Home Introduction Persons Geogr. Sources Events Mijn blog(Nederlands)
Religion Subjects Images Queries Links Contact Do not fly Iberia
This is a non-commercial site. Any revenues from Google ads are used to improve the site.

Custom Search
Quote of the day: Fabius was looked upon as more inclined
Notes
Display Latin text
Annals by Tacitus
Translated by Alfred John Church and William Jackson Brodribb
Book II Chapter 17: War with the Germans. Victory for the Romans.[AD 16]
Next chapter
Return to index
Previous chapter
Caesar [Note 1], as soon as he saw the Cheruscan bands which in their impetuous spirit had rushed to the attack, ordered the finest of his cavalry to charge them in flank, Stertinius with the other squadrons to make a detour and fall on their rear, promising himself to come up in good time. Meanwhile there was a most encouraging augury. Eight eagles, seen to fly towards the woods and to enter them, caught the general's eye. "Go," he exclaimed, "follow the Roman birds, the true deities of our legions." At the same moment the infantry charged, and the cavalry which had been sent on in advance dashed on the rear and the flanks. And, strange to relate, two columns of the enemy fled in opposite directions, that, which had occupied the wood, rushing into the open, those who had been drawn up on the plains, into the wood. The Cherusci who were between them, were dislodged from the hills, while Arminius, conspicuous among them by gesture, voice, and a wound he had received, kept up the fight. He had thrown himself on our archers and was on the point of breaking through them, when the cohorts of the Raeti, Vendelici, and Gauls faced his attack. By a strong bodily effort, however, and a furious rush of his horse, he made his way through them, having smeared his face with his blood, that he might not be known. Some have said that he was recognised by Chauci serving among the Roman auxiliaries, who let him go. Inguiomerus owed his escape to similar courage or treachery. The rest were cut down in every direction. Many in attempting to swim across the Visurgis were overwhelmed under a storm of missiles or by the force of the current, lastly, by the rush of fugitives and the falling in of the banks. Some in their ignominious flight climbed the tops of trees, and as they were hiding themselves in the boughs, archers were brought up and they were shot for sport. Others were dashed to the ground by the felling of the trees.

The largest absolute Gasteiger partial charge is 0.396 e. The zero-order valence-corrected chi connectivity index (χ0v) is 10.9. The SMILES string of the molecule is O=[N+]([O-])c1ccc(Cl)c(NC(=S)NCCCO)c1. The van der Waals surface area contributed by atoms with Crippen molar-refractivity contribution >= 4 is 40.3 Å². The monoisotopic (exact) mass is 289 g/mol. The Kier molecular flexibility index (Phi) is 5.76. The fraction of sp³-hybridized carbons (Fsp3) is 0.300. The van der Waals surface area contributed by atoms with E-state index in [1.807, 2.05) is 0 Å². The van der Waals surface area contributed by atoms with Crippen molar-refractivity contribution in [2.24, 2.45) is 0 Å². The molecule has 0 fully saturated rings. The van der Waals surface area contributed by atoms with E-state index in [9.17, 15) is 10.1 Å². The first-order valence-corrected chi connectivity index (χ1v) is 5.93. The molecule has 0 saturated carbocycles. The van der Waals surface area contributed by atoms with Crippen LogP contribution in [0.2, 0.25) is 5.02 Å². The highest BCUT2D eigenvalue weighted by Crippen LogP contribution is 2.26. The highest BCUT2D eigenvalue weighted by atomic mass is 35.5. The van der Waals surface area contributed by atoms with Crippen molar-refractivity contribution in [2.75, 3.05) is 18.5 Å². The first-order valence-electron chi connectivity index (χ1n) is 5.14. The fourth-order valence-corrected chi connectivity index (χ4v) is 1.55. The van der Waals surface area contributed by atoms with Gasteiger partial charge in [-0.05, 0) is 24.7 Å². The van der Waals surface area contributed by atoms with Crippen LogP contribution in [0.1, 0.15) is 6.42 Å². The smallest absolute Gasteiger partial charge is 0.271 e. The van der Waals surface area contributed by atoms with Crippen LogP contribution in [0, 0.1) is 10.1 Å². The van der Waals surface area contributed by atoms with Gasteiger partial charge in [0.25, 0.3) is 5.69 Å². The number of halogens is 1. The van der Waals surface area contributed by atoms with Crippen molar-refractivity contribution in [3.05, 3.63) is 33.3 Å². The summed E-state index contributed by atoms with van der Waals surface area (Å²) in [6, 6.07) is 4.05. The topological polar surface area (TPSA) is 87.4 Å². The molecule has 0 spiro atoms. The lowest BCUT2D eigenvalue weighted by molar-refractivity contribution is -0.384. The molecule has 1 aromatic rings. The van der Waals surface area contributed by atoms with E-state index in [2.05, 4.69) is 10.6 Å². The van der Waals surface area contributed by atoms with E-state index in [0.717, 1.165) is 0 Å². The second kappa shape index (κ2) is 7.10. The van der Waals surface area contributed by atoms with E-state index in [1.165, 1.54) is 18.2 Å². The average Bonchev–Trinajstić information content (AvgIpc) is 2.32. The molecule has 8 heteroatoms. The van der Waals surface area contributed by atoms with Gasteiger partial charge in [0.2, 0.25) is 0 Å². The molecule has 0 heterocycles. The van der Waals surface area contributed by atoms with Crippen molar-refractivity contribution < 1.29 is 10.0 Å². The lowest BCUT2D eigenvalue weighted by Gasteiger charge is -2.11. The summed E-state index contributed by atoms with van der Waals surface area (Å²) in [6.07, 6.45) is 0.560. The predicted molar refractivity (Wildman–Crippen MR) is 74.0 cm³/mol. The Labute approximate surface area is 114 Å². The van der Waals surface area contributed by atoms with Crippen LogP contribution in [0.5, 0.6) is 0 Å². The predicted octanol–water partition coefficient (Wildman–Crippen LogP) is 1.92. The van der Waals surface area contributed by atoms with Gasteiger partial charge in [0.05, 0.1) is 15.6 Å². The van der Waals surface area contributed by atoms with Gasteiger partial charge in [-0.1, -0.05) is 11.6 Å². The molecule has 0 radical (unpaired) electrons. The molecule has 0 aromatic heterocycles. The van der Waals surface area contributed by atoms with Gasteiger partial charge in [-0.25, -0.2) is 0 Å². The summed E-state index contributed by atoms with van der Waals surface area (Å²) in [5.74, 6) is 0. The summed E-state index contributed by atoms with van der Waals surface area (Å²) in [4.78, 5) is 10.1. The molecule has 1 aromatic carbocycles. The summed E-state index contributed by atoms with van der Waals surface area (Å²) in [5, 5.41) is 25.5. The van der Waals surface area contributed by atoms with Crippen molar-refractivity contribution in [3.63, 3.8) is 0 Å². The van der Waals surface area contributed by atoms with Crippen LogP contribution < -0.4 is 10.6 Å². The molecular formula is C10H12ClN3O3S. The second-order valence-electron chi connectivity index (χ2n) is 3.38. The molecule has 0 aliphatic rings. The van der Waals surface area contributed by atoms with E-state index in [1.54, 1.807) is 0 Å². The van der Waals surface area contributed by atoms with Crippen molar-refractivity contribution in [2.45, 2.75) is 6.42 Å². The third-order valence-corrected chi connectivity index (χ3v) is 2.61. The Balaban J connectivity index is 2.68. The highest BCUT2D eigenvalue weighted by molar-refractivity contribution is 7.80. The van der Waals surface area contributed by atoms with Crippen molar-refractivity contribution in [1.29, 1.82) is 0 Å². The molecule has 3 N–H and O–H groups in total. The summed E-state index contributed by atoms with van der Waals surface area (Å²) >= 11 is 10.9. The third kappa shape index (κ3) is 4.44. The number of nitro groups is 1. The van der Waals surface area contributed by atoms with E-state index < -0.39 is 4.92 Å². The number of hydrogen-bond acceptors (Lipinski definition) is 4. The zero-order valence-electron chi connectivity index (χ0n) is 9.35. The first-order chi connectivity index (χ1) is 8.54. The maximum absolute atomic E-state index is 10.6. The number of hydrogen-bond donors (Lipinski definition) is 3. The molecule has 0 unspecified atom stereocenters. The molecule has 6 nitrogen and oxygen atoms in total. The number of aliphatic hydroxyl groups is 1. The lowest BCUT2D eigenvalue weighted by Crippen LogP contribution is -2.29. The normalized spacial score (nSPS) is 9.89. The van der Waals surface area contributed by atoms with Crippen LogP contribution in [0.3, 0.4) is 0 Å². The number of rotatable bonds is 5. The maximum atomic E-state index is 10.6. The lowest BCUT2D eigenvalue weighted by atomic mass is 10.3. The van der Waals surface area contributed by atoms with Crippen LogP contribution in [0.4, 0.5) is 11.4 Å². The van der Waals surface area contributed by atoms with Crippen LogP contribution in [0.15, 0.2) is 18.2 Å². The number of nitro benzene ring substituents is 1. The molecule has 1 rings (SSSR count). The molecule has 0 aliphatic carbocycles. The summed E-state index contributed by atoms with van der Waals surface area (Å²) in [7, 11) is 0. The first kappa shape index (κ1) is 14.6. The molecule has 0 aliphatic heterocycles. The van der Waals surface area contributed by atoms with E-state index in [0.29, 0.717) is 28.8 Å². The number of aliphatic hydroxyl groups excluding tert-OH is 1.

Note 1: Caesar = Germanicus

Event: War with the Germans